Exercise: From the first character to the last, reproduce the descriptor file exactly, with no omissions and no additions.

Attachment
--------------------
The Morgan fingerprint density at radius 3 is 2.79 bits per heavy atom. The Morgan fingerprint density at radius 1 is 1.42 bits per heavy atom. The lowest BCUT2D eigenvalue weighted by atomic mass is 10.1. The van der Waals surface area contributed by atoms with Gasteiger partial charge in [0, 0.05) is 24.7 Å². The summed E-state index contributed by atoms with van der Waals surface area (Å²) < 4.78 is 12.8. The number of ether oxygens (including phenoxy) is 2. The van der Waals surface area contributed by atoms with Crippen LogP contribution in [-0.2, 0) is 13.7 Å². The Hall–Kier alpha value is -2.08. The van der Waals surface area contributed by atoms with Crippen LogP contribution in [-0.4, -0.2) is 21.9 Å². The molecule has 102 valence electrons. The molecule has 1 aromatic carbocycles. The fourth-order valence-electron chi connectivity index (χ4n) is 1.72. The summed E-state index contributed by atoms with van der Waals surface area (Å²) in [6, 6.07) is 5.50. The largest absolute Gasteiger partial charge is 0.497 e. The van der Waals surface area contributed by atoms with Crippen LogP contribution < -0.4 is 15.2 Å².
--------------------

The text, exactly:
The Morgan fingerprint density at radius 3 is 2.79 bits per heavy atom. The Morgan fingerprint density at radius 1 is 1.42 bits per heavy atom. The lowest BCUT2D eigenvalue weighted by atomic mass is 10.1. The van der Waals surface area contributed by atoms with Gasteiger partial charge in [0, 0.05) is 24.7 Å². The summed E-state index contributed by atoms with van der Waals surface area (Å²) < 4.78 is 12.8. The number of ether oxygens (including phenoxy) is 2. The van der Waals surface area contributed by atoms with Crippen LogP contribution in [-0.2, 0) is 13.7 Å². The Hall–Kier alpha value is -2.08. The van der Waals surface area contributed by atoms with Crippen LogP contribution in [-0.4, -0.2) is 21.9 Å². The molecule has 102 valence electrons. The molecule has 1 aromatic carbocycles. The fourth-order valence-electron chi connectivity index (χ4n) is 1.72. The summed E-state index contributed by atoms with van der Waals surface area (Å²) in [6, 6.07) is 5.50. The largest absolute Gasteiger partial charge is 0.497 e. The van der Waals surface area contributed by atoms with Crippen LogP contribution < -0.4 is 15.2 Å².